How do you deal with the inevitable ups and downs of leading a creative life?
I don’t think it’s constrained to being a ‘creative’ – it’s the same when I’m wearing my scientist hat and for my lecturing hat. We all face ups and downs and the important thing is to remember that it’s all part of the adventure and to equip yourself with the means to cope with both extremes. I’ve gone from playing with baby orphaned chimps to cutting wire traps off an adult’s hand in a matter of hours in my role as a conservationist and it all affects you. Perspective is important and having people you care about and around you to talk to is (I think) essential.
Can you share tips for building confidence?
Be you. No-one else. Just you. Don’t aspire to be the next David Beckham or Jane Goodall or Richard Branson or Adele. Instead, aim to be the first Jess Hansen or the first James Morley. Just be you. You’ll find that as soon as you stop worrying about trying to live up to an expectation (even your own) your confidence will rocket.
Also, accept who you are – I’m a massive geek, always have been, always will be. Some people hate that term as it has negative connotations … in my mind, accept who and what you are and turn it into a positive.
What are your career highlights?
Working with both Jane Goodall (as a conservationist protecting wild chimps in Uganda) and David Attenborough (as we searched for the biggest dinosaurs in history) were career highlights. I never in my wildest dreams thought I’d ever even meet them yet alone work with them.
Saving a chimp’s life was also a career highlight for me – saving a little nine year old caught in a trap. Her name was Kiiza and we had to dart her and operate in the middle of a jungle, with her family all screaming around us. She went on to make a full recovery – it was a good day.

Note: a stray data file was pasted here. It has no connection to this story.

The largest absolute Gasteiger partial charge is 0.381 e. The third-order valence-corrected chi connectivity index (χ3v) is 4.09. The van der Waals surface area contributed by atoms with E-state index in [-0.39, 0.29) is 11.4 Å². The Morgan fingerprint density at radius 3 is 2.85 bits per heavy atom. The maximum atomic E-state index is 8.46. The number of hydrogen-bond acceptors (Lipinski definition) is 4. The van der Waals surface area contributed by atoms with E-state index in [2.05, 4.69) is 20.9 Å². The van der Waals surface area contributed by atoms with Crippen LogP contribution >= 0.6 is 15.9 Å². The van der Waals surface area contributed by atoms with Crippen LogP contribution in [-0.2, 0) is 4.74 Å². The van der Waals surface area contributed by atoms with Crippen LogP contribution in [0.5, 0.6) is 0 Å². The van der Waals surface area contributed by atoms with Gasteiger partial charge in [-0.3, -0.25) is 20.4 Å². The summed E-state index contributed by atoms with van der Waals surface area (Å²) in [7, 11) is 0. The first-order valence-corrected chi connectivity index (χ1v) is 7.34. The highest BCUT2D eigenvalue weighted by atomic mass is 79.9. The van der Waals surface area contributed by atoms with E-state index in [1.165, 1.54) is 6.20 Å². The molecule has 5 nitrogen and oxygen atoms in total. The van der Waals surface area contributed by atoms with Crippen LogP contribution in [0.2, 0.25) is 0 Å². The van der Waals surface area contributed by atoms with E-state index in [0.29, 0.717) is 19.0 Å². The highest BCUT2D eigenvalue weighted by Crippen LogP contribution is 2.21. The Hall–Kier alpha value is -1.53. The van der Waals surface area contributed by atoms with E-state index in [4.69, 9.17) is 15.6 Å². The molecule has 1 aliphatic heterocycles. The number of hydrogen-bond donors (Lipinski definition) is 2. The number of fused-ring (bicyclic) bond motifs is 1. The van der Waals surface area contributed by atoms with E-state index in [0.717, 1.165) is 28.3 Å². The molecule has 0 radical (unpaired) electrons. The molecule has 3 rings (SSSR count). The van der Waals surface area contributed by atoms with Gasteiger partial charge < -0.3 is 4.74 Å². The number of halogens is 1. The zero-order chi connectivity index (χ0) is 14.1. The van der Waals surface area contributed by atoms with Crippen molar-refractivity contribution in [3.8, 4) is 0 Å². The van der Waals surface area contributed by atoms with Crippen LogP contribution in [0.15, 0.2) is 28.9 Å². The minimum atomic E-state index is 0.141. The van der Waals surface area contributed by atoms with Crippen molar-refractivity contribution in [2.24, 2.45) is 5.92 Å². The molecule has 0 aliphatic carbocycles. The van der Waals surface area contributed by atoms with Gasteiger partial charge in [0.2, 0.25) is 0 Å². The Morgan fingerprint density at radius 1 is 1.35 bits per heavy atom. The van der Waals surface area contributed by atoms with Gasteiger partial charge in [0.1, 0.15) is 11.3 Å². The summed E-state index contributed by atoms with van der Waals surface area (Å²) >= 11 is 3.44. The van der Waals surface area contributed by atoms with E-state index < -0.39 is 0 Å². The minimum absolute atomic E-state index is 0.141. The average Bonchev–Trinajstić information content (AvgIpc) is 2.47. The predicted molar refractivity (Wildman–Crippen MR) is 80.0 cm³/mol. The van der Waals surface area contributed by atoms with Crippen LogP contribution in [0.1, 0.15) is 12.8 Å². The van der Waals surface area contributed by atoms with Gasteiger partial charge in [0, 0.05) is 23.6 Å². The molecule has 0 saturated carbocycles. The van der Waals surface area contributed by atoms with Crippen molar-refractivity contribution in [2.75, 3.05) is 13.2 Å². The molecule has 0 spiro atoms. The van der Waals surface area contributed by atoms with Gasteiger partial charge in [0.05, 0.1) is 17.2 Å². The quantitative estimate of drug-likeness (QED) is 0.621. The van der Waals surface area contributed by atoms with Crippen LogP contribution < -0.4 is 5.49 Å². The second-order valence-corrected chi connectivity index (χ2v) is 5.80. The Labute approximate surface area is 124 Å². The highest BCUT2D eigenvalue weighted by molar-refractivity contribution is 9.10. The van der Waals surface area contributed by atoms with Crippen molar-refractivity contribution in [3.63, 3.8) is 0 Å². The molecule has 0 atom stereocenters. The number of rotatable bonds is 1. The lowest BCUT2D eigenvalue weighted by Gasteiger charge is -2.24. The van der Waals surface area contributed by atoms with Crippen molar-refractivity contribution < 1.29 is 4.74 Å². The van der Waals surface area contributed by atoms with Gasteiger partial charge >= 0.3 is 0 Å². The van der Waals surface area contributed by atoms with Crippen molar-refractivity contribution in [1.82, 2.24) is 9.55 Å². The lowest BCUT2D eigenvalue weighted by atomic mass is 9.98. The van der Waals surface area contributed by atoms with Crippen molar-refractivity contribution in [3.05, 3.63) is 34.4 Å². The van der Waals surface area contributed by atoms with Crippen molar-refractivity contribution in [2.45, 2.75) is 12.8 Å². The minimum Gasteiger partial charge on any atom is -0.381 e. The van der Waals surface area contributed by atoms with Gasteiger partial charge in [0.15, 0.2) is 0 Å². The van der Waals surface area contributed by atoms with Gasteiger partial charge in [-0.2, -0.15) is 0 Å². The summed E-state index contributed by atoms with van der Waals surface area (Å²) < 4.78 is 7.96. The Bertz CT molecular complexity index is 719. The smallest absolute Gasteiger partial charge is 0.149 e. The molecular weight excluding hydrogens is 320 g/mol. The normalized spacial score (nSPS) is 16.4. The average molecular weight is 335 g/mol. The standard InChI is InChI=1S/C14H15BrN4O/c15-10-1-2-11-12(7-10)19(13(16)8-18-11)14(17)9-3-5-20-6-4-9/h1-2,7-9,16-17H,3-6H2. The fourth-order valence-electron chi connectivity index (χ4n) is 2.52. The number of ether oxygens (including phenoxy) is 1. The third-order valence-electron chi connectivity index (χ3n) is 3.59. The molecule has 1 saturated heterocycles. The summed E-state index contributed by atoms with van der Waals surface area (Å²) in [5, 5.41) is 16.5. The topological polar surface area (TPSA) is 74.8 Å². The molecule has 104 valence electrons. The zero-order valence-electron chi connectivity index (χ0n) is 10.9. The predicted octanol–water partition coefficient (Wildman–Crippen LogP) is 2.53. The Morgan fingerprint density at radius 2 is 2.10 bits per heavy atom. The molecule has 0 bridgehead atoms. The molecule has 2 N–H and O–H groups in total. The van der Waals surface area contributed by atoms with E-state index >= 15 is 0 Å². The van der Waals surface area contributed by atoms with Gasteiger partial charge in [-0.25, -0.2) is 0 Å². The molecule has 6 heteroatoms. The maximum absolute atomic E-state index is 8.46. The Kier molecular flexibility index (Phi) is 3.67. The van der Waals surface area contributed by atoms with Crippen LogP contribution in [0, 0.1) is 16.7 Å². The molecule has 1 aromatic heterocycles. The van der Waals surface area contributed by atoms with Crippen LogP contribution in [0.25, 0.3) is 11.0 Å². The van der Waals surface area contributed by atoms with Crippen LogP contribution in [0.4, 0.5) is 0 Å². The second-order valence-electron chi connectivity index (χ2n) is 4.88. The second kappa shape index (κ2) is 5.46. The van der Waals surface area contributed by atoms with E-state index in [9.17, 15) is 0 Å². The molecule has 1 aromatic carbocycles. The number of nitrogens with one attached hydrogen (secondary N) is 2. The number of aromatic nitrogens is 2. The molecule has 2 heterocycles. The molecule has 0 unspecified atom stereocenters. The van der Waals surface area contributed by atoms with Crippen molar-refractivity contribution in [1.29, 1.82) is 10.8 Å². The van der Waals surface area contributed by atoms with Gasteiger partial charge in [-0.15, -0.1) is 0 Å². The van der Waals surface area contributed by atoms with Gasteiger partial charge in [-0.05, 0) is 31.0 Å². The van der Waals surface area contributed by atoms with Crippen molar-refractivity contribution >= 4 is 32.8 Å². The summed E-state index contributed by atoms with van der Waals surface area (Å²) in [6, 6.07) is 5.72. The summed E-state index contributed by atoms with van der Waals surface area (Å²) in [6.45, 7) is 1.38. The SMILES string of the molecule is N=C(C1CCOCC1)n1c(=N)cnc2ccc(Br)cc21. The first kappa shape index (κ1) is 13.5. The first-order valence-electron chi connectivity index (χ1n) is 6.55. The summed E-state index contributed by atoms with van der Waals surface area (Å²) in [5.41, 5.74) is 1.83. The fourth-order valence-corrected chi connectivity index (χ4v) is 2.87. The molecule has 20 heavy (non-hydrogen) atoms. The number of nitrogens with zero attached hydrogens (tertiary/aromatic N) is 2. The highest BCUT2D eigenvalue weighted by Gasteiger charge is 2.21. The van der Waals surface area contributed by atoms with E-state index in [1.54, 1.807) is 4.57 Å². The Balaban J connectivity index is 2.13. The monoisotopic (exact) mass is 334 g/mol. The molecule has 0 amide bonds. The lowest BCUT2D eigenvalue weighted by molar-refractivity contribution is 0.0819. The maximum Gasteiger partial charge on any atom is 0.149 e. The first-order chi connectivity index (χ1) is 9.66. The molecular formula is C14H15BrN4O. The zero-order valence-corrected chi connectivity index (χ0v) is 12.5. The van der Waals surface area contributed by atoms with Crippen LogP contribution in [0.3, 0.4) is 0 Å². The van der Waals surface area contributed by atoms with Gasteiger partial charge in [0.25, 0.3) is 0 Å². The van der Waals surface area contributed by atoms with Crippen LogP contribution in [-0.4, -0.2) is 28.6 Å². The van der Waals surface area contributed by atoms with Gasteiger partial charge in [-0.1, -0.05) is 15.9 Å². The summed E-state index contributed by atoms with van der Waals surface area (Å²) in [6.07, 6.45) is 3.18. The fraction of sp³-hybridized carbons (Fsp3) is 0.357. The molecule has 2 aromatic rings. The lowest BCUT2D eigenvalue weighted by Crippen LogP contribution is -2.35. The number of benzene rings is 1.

Who inspires you?
Apart from my obvious answers here (Jane and David), it’s people closer to home. My grandad was a huge inspiration to me as a kid. We would spend hours walking on the beach, looking for things washed up by the tide. He was an old mole catcher (what a job, hey) and when I was three, gave me a little maple paw to keep in a match box – and told me not to tell mum. She found it a few days letter when the smell set in!!!
My mum is actually my biggest inspiration – we talk every day on the phone. She’s been through so much (from cancer to a brain hemorrhage) but she’s still so happy and optimistic and strong. I know that I wouldn’t be half of what I am now without her influence and love her for that. Even now, if I’m writing a Guardian article for example, I’ll run it by her first to see what she thinks and will discuss anything and everything for her. When I head home to visit her and dad, I’ll often take her to our local city for the day. I’ll grab her arm and we walk about arm in arm – something she now worries about as she ‘doesn’t want people thinking that bloke off the tele is with that old gal’.
We are in a world where we are bombarded with ‘inspiring celebrities’ but I think that inspiration can often be found much closer to home.
What is the greatest advice you’ve even been given?
‘It’s okay, you’ve got another one’ … this was the mantra in our house when my brother and I were growing up. Any time we’d bang our foot or cut a finger, that phrase would ring out. It may seem harsh now but it made us tougher and pretty sanguine kids.
What are your hopes and aspirations for the future?
I’d like a dog.
Living a happy life, not at the expense of others. I hate the thought of getting to 87 and thinking ‘bugger, I wish I’d done that’ … so my personal success also includes not missing out on things when I have the chance to grab them now.
To keep up with Ben’s adventures and for more information on his theatre shows follow him on Twitter.